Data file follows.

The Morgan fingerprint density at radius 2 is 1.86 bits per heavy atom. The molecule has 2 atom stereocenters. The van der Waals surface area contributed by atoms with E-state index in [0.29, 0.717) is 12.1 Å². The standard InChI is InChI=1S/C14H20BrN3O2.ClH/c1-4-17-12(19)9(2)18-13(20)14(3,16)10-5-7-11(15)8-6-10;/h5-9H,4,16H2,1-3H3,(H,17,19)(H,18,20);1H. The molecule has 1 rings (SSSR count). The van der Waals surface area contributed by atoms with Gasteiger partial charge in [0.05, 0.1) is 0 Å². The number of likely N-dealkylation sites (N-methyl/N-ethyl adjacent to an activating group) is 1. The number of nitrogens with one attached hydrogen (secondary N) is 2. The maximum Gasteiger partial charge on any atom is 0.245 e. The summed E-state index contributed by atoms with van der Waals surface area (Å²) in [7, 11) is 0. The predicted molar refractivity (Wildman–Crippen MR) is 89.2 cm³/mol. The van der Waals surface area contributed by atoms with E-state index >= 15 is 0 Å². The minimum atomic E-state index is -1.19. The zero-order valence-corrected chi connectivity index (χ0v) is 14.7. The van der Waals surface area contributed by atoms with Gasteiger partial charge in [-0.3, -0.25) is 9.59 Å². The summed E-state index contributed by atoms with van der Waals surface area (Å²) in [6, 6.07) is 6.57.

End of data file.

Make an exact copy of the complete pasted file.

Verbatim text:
The Morgan fingerprint density at radius 2 is 1.86 bits per heavy atom. The molecule has 2 atom stereocenters. The van der Waals surface area contributed by atoms with E-state index in [0.29, 0.717) is 12.1 Å². The standard InChI is InChI=1S/C14H20BrN3O2.ClH/c1-4-17-12(19)9(2)18-13(20)14(3,16)10-5-7-11(15)8-6-10;/h5-9H,4,16H2,1-3H3,(H,17,19)(H,18,20);1H. The molecule has 1 rings (SSSR count). The van der Waals surface area contributed by atoms with Gasteiger partial charge in [0.05, 0.1) is 0 Å². The number of likely N-dealkylation sites (N-methyl/N-ethyl adjacent to an activating group) is 1. The number of nitrogens with one attached hydrogen (secondary N) is 2. The maximum Gasteiger partial charge on any atom is 0.245 e. The summed E-state index contributed by atoms with van der Waals surface area (Å²) in [7, 11) is 0. The predicted molar refractivity (Wildman–Crippen MR) is 89.2 cm³/mol. The van der Waals surface area contributed by atoms with E-state index >= 15 is 0 Å². The minimum atomic E-state index is -1.19. The zero-order valence-corrected chi connectivity index (χ0v) is 14.7. The van der Waals surface area contributed by atoms with Gasteiger partial charge in [-0.3, -0.25) is 9.59 Å². The summed E-state index contributed by atoms with van der Waals surface area (Å²) in [6, 6.07) is 6.57.